For over 21 years, Saurav Ghosal has followed a disciplined and measured routine. All that changed on April 22.

Ghosal, the only Indian man to break into the top 10 world squash rankings, announced his retirement from the Professional Squash Association, or PSA, Tour on April 22. It brought to an end a journey that lasted over two decades, was peppered with 10 tour titles and 13 national championships.

He has won three medals at the Commonwealth Games – including being the only Indian to win an individual medal in squash – and is a nine-time Asian Games medallist, with two gold medals.

He has not however, completely hung up his racquet, as he will compete for the Indian team at events like the World Team Championships in December. But after all these years grinding it out in a highly-physical sport, the 37-year-old from Kolkata has earned some time off to indulge in those few plates of desserts and carefree nights out.

Excerpts from Ghosal’s interview with Scroll:

After all this time, this would have been a difficult decision to have made. But why now?

Since the Asian Games last year, I’ve been feeling, both mentally and physically, that I’ve been running on fumes. Mentally, I felt a little bit jaded and I felt the motivation, not for training but more for competing, was a bit stale.

I needed extrinsic motivation rather than the intrinsic motivation which has kept me going all this time. Physically, I’ve been dealing with small things here and there that has not let me deal with the same physicality that I need at the top level. It came to a point where, because of these things, I wasn’t enjoying my time on tour as much as what I have for the most part of the last 20-odd years.

I didn’t want it to be in such a way that my last part was something I did not enjoy. I felt I needed time to get away from it all and not have to think about getting ready for the next tournament. I just wanted some time away so I could give both my mind and body time to heal, rejuvenate, replenish… just give it that opportunity.

Now, I don’t know if I went away for a while, everything will be A-one again. But I felt like that was the only way that, even if I’m to play twice or thrice a year for India, for me to take my mind off the grind.

Do you think you might take another crack at the PSA once you have recovered?

No. I think you have to draw a line in the sand at some point. If I go out now and try and comeback, I have to start at some 600 [rank] in the world. It’s all about ranking points. So, it’ll be playing six to nine months in smaller tournaments before I get to take a crack at the bigger tournaments.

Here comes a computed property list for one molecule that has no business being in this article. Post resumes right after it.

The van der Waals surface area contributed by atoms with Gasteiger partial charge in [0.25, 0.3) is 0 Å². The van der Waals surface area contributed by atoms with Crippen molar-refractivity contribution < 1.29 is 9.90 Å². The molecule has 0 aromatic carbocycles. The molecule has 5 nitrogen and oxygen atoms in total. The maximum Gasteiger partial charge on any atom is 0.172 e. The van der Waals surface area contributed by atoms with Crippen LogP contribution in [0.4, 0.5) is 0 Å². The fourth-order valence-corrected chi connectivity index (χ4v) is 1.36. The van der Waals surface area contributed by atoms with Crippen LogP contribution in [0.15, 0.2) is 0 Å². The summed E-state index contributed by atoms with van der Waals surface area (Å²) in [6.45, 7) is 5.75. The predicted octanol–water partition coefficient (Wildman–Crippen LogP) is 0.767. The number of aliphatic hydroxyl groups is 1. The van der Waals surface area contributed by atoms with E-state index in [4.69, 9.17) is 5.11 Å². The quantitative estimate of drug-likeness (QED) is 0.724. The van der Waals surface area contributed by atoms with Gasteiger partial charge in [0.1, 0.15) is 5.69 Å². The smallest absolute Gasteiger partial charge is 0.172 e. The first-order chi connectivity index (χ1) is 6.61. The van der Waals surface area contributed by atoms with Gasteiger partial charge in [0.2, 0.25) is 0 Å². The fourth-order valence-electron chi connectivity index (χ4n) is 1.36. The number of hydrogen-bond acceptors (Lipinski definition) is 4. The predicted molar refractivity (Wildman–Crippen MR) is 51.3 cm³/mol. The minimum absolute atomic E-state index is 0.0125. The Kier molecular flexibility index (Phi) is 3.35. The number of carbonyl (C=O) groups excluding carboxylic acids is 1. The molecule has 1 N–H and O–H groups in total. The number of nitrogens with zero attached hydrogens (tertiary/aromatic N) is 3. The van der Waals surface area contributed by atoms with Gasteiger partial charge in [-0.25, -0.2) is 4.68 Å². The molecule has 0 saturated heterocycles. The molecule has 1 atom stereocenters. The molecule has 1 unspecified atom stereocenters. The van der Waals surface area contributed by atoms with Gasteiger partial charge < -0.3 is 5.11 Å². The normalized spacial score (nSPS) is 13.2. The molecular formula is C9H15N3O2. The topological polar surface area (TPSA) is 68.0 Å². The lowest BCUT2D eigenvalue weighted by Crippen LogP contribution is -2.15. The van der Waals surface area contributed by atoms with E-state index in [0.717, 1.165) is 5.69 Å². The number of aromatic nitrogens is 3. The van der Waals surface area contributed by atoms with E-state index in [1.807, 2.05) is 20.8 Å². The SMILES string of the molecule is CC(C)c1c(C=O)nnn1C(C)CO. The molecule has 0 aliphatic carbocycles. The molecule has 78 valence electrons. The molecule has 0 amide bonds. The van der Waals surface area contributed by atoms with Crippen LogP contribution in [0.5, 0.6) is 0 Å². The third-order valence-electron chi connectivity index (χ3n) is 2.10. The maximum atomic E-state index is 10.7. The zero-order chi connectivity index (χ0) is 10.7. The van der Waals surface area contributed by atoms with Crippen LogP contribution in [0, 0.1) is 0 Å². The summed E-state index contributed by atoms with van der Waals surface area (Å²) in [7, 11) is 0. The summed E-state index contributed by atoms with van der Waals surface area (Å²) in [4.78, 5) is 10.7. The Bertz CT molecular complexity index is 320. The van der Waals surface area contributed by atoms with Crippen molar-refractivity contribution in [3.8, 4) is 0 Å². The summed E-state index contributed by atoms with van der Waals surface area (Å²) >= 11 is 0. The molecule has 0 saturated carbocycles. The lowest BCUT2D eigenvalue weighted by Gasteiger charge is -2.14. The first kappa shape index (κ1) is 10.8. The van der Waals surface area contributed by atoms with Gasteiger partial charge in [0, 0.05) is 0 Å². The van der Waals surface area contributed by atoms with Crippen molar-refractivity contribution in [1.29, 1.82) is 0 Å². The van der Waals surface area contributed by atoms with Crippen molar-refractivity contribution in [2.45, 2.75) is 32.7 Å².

At this stage in my career, I want to be able to take a crack at the big ones. I’d say the PSA is done and dusted, unless I wake up one day and realise I’m lost. I really hope that doesn’t happen. But I hope that with everything I have, I can put in a shift for India for a little while longer.

Is there a sense that you might not have the match sharpness when you do play in those two-three tournaments? Is that something you have had to consider?

One hundred percent. The game moves on. I know where the game is at this point in time. By next year the game will move on to another level. That is something I have to grapple with.

There’s no two ways about it, this is a bit of an experiment. It’s going to be a bit of trial and error. The training as well, it’s a different mind space training for a different tournament every month, compared to training for a different tournament every six months. The mind space to pace yourself is also an experiment.

There are a lot of unknowns, and that’s why I say that I hope I can do it.

But in a way, this is a bit stimulating because this is a different challenge. So mentally it gives me something to do that I have not done before. That kind of motivation comes because it is an unknown.

What was going through your mind the day after the announcement?

I made the formal announcement on [April 22], but I knew before that that I was going to make the announcement. It was a question of when and not if. Knowing that I don’t have to wake up with a particular routine, I was trying to get used to it a couple of weeks before the actual announcement.

The thing that hit me the next day was… I have known so many people on tour and in general. I have done it for so long. But I didn’t expect the kind of messages and posts, or anything that anyone put out for me, from every corner of the world. That was quite overwhelming, I didn’t expect it to be at that level. It’s really nice to know that people have enjoyed watching me play and at the same time are happy to see the person I am.

That was really important to me, and that was the legacy I wanted to leave.

How has the routine changed since April 22?